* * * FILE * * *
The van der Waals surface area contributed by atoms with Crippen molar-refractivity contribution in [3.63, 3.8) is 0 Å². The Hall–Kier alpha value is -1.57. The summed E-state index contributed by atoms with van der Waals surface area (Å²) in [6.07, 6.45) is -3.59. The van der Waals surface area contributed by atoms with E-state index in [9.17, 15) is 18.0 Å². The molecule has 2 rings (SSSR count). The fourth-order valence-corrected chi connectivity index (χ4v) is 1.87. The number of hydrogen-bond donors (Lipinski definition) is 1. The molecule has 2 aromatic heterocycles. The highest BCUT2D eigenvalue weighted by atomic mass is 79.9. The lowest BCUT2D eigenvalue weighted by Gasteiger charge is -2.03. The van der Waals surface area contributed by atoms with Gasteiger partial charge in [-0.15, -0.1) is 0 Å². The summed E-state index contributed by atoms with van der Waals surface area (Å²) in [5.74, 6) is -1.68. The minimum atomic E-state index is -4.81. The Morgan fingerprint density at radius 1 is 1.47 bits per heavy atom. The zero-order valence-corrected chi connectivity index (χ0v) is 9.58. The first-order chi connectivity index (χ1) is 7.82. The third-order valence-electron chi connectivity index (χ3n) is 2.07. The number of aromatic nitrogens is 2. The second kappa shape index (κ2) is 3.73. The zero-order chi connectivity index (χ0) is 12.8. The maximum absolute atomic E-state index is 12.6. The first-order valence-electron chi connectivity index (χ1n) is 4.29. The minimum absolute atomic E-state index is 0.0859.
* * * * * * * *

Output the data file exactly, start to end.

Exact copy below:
The van der Waals surface area contributed by atoms with Crippen molar-refractivity contribution in [3.63, 3.8) is 0 Å². The Hall–Kier alpha value is -1.57. The summed E-state index contributed by atoms with van der Waals surface area (Å²) in [6.07, 6.45) is -3.59. The van der Waals surface area contributed by atoms with E-state index in [9.17, 15) is 18.0 Å². The molecule has 2 rings (SSSR count). The fourth-order valence-corrected chi connectivity index (χ4v) is 1.87. The number of hydrogen-bond donors (Lipinski definition) is 1. The molecule has 2 aromatic heterocycles. The highest BCUT2D eigenvalue weighted by atomic mass is 79.9. The lowest BCUT2D eigenvalue weighted by Gasteiger charge is -2.03. The van der Waals surface area contributed by atoms with Gasteiger partial charge in [-0.15, -0.1) is 0 Å². The summed E-state index contributed by atoms with van der Waals surface area (Å²) in [5.74, 6) is -1.68. The minimum atomic E-state index is -4.81. The Morgan fingerprint density at radius 1 is 1.47 bits per heavy atom. The zero-order valence-corrected chi connectivity index (χ0v) is 9.58. The first-order chi connectivity index (χ1) is 7.82. The third-order valence-electron chi connectivity index (χ3n) is 2.07. The number of aromatic nitrogens is 2. The second kappa shape index (κ2) is 3.73. The zero-order chi connectivity index (χ0) is 12.8. The maximum absolute atomic E-state index is 12.6. The first-order valence-electron chi connectivity index (χ1n) is 4.29. The minimum absolute atomic E-state index is 0.0859.